Which 3 Genetically Modified Foods Are Reaching Your Dinner Plate?

Which GMO Foods Are Reaching Your Dinner Plate? Train in Kandy, Sri Lanka

Which GMO Foods Are Reaching Your Dinner Plate?
Train in Kandy, Sri Lanka

The controversy surrounding Genetically Modified (GM) foods isn’t going anywhere. Activist groups have made their voice heard; we have seen protests around the globe, the burning of GM crops in Hungary, and murmurs of the same happening right next door in Washington. Biotech companies such as Monsanto are also making headlines. Although they have backed out of Europe due to lack of support for GM crops from farmers and citizens, they continue to stipulate that the public must embrace GM foods for our own food security and for the starving developing nations.

Why Care About Genetically Modified Foods?

Regardless of how we feel about GM foods and their affect on our health, there is no doubt that the environmental impacts are there. More than 80% of GM food grown worldwide are engineered for herbicide tolerance. What does this mean? The use of toxic herbicides like Roundup have increased 15 times since GM crops were introduced.

Once a GM seed is released into the environment, there is no turning back. Do we really want big biotech companies such as Monsanto, the larger pesticide producer in the world and the maker of Agent Orange, to be playing with mother nature? I think no.

“Once these new life forms have become established in our surroundings, they can replicate, change, and spread; there may be no turning back. Many ecologists are concerned about what this means to the balance of life on Earth that has evolved over millions of years through the natural reproduction of species.”
-Geneticist and Environmental Activist David Suzuki

David Suzuki On Genetically Modified Foods

David Suzuki On Genetically Modified Foods

What Genetically Modified Foods Am I Eating?

Because labelling laws for GM foods don’t exist yet in Canada or America, it is up to us the consumer to make informed decisions about what we put in our mouths. Luckily the list of approved GM foods isn’t getting much bigger, and if you shop at farmers markets, organic grocers, and avoid processed foods you are probably avoiding the bulk of GM foods.

What Genetically Modifed Foods to Look Out For

  • Papaya – The poor innocent Papaya didn’t stand a chance. In the ’90’s the Hawaiian papaya trees were plagued by the ringspot virus which devastated the states crop supply. In ’98, scientists developed a transgenic fruit called Rainbow Papaya which was resistant to the virus; GM Rainbow Papaya now makes up 77% of the states supply of papaya.
  • Squashes and Zucchini – While not grown in Canada, some GM squashes and zucchini may be making it over the boarder from the USA. Approximately 25,000 acres of GM crookneck, straightneck, and zucchinis have been bioengineered to be virus resistant.
  • Milk Products – No they are not genetically modifying the cow, or are they? RBGH aka recombinant bovine growth hormone is a GM variation of a naturally occurring hormone injected into dairy cows to increase milk production. But don’t worry, it is banned for milk destined for human consumption in the EU, Canada, NZ and Australia. Unfortunately it may still be found in frozen desserts that contain dairy such as ice cream, imported mixed drinks with milk ingredients and products that contain milk solids and milk powder. Cheese is also at risk.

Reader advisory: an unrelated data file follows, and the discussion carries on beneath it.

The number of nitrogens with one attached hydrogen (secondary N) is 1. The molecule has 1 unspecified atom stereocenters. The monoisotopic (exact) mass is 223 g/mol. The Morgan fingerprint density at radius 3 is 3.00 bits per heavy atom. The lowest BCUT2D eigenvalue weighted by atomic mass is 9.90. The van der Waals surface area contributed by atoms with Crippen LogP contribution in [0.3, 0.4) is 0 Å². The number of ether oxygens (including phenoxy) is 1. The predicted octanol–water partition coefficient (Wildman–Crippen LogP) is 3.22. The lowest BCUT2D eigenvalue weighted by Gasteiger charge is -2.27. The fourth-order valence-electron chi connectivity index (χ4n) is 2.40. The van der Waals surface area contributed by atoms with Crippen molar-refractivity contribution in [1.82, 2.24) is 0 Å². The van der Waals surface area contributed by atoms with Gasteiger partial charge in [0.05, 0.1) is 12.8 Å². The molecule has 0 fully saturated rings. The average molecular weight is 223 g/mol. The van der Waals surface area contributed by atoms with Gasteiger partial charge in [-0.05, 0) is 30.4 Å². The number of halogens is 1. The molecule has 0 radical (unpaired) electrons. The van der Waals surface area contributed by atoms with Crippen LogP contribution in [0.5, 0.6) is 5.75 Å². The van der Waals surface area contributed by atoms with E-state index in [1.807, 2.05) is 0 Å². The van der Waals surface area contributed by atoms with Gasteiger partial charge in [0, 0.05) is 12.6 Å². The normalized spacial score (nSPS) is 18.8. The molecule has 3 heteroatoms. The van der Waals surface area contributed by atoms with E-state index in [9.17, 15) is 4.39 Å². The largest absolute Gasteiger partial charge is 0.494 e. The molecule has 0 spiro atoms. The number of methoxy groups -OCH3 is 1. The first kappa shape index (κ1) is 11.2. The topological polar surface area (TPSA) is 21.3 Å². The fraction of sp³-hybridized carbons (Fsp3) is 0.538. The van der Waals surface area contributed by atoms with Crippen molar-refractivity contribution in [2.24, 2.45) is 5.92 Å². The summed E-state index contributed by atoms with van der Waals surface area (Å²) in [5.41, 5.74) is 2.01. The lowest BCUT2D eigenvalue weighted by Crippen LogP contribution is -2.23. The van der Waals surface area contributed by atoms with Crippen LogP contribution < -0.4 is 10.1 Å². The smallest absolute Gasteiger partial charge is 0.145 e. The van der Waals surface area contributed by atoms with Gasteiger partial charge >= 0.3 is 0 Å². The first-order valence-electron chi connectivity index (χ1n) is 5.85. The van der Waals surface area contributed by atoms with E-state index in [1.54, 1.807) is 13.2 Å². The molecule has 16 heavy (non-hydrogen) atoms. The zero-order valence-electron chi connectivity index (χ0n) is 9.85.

Winter Smoked Cheese, Krakow, Poland

Winter Smoked Cheese, Krakow, Poland

Have Genetically Modified Foods Made it Elsewhere in Our Food Supply?

Just because we avoid these foods doesn’t make us safe. Most processed food will contain some ingredient that has come from GM sources. This includes cotton seed oil found in potato chips and take away shops, canola oil which may be sitting on your pantry shelf, any product that contains corn (cornflakes, corn chips) or a corn derivative (cornstarch, corn syrup, corn oil, glucose and fructose), and any product containing sugar beets. The later is labeled as just plain ‘sugar’ on an ingredient list so unless it is labeled ‘cane sugar’ you can bet your cotton socks it has probably come from a GM sugar beet.

Oh, and don’t forget soy! The GM variety would mainly be found in soy protein, soy oil and soy lecithin. But don’t worry, most major brands of soy milk and tofu are GM free. Check out the Non-GMO Project to see which of your favourite brands has gone GMO free.

Corn Fields, Busia, Kenya

Corn Fields, Busia, Kenya

What Foods are Free of Genetically Modified Organisms

There are many resources our there in support of GM free eating. Aside from the Non-GMO Project, there is GE Free BC which lists many brands that don’t source from GM ingredients. Buy local as the majority of GM food comes from industrial farms. Eat whole foods, avoid processed foods with ingredients from suspect sources. Lastly, look for organic certification.

Still Skeptical About Genetically Modified Foods?

I’ll leave it to the experts if you still are not convinced. This is a panel put on by AusVeg called The Great Debate. I would be interested to hear other peoples thoughts on Okanogan Non-Browning Apples… yeh? or neh? ;)



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